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Paying it Backward, Paying it Forward

February 25, 2011

Repost: Paying it Backward, Paying it Forward:

The concept of paying forward a good deed is familiar to us. It was brought to light beautifully in the film that coined the term, Pay it Forward, starring Helen Hunt and Kevin Spacey. The premise is to do something for three people that makes a positive difference in each of their lives. The recipient of the good will then goes on to offer their service to three others. It is a loving, foundational concept in affecting the world for the better; to receive someone’s good intentions and pass it on times three.

But what of paying it backward? What of being the recipient of someone’s gifts – their time, wisdom, and energy – and acknowledging them for the difference they made in your life? Are we cognizant of the “thank yous” that we need to say to people who made an impact in our lives? I was speaking with a friend about some of the people who played a significant role in helping us to develop into the people we are today; people without whom our lives would have taken very different paths that would have been less rich and fulfilling than they are now. We spoke of the fact that some of those people do not know how significant they have been in helping to shape us and affect our lives for the better.

I imagine that all of us have at least one person in our lives that has played such a role. It may have been a college professor or a teacher from your earlier years. Perhaps it is one or both of your parents. You may have a friend who was there when you needed him or her.  Maybe you were inspired by a spiritual leader, or a colleague at work or in your professional field. It might have been someone you knew well or met only once. Who are these people? Have you taken time to identify them? If they don’t know of the impact they had on you, this is a great time to tell them.

A while back I wrote two blogs acknowledging one of my former teachers, Angela Thoburn, who was incredibly instrumental in guiding me to establish a foundation and path for my life. It had been twenty years since we had been in touch, but in writing those blogs I felt it important to invite her to read them so she would know of the difference she made in my life. It was my way of saying, “Thank you” to her. Since we had both moved since we had seen each other, I had to find her first. I didn’t know if the contact information I had for her was current, but I gave it a shot. It turned out that my communication reached her, and she responded with such appreciation for the acknowledgment. So often in life we go without knowing where we have made a contribution. We all need to know that we have made a difference.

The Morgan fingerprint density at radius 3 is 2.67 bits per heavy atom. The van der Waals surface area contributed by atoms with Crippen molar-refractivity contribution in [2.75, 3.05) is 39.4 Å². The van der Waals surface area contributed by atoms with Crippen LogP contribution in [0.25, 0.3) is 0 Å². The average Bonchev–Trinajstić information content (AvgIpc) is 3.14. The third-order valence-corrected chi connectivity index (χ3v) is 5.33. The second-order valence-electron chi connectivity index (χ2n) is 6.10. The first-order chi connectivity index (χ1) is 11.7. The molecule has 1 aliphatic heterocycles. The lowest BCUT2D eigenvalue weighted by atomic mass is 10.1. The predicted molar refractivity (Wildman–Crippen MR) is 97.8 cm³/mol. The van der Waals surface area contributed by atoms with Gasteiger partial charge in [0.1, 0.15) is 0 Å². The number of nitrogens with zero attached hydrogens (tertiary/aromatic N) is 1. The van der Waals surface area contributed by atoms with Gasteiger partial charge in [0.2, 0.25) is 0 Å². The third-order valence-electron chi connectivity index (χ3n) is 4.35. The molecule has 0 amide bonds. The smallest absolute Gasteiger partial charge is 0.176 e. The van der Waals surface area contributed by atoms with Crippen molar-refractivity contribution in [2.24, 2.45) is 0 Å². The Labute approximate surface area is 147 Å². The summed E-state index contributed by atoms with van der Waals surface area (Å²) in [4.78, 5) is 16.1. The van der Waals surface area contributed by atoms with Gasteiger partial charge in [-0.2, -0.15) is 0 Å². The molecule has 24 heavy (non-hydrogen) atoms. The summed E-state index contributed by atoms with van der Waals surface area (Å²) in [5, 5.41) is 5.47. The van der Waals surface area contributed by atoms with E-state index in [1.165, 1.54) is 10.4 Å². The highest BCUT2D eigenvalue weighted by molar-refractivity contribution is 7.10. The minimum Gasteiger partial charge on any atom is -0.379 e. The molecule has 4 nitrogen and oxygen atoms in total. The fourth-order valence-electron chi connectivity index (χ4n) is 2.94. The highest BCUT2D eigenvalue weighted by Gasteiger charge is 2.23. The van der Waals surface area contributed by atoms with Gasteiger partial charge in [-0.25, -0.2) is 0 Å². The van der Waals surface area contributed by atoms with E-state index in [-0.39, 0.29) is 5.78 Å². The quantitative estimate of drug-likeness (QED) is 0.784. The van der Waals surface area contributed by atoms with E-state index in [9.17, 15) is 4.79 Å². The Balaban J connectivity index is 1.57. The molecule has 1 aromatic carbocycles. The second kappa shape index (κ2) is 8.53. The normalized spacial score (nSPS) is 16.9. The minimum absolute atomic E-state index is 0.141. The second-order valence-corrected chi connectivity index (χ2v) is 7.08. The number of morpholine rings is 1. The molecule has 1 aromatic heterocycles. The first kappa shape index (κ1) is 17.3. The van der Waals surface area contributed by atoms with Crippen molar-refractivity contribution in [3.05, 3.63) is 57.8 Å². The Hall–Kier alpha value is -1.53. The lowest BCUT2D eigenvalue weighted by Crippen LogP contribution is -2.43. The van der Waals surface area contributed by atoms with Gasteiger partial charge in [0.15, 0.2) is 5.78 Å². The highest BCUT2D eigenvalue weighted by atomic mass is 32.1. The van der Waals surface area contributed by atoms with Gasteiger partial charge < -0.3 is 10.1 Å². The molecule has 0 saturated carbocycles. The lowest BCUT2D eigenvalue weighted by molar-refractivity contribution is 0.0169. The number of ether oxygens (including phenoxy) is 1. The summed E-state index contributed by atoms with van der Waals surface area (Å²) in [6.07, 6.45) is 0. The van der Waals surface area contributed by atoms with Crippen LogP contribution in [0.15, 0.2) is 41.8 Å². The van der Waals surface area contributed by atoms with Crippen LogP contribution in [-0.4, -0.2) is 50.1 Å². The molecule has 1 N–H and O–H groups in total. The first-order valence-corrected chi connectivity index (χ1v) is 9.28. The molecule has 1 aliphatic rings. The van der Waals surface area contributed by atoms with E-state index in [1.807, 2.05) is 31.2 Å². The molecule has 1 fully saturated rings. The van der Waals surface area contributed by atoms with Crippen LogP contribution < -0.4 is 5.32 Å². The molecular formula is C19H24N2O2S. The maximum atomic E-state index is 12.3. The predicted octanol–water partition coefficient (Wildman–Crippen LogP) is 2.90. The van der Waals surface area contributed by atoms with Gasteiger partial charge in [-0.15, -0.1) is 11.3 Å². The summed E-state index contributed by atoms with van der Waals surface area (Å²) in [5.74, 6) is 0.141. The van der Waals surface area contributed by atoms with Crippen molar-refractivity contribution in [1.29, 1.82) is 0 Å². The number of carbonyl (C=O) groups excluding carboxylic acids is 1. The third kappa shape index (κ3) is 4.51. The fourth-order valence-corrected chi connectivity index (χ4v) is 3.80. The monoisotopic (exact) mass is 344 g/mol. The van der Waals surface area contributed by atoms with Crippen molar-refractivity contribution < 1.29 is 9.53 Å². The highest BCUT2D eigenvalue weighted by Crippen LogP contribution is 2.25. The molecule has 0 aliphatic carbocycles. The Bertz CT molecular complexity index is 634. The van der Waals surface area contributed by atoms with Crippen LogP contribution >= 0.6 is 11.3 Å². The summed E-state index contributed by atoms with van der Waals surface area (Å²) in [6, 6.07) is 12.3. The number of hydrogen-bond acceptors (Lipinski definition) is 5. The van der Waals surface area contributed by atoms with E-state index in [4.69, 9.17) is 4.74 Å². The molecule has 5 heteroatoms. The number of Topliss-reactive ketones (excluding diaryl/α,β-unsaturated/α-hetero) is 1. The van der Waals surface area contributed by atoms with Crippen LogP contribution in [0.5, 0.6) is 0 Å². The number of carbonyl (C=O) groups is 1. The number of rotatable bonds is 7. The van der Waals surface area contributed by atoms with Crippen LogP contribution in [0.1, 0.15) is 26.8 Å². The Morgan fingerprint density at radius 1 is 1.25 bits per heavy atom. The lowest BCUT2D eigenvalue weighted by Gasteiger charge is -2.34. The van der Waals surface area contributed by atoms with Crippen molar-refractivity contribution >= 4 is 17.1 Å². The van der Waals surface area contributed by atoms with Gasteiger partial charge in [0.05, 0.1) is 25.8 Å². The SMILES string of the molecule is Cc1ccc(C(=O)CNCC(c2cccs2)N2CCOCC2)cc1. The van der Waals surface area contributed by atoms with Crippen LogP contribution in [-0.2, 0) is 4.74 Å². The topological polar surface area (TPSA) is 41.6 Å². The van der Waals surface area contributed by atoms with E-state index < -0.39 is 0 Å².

It gets me thinking that there are other people I need to seek out so I can say, “Thank you.”  You may be thinking the same thing. You may not have approached those individuals because you hadn’t thought of it. Or, you may be overcome with excusitis, finding yourself ruminating in the following thoughts:

  • How will I find them?
  • What if they don’t remember me?
  • We had a falling out. I don’t know how I feel about opening that door again.
  • Oh my goodness, this is embarrassing. I have been out of touch for so many years.
  • I am not so comfortable expressing my feelings.

My experience is that the response you receive will be one of gratitude and appreciation. You will recognize that your action is giving a gift back to someone who has given one to you: paying it backward. It may guide you to think, “Gee, why did I wait so long to do this? It was so great to connect and to share my deep thanks.” And the gift continues to give to you both.

There are some people to whom we cannot express our thanks. The individual is no longer alive or the situation makes it impossible to seek them out. In cases like this, we can still acknowledge the source of the gifts in our lives, but instead of paying it backward to the source, we can pay it forward to someone else, or better yet, to three others. Perhaps there are family members of the one who touched your life that you can approach. Or you can take the tact of Pay it Forward’s Trevor McKinney and find a way to pass on the gift that you have been given to others entirely.

Whether you are paying it backward or paying it forward, you will simultaneously make a personal acknowledgment to an individual who made a difference in your life, while you continue to make an impact for good in the world around you.

Robin Damsky

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2 Comments leave one →
  1. February 25, 2011 6:52 pm

    Hi Rabbi Robin,
    I want to say to you that you made a difference in my life, and I want to thank you.

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  1. Paying it Backward, Paying it Forward (via Find – Fulfill – Flourish) « Health is a Habit's Blog

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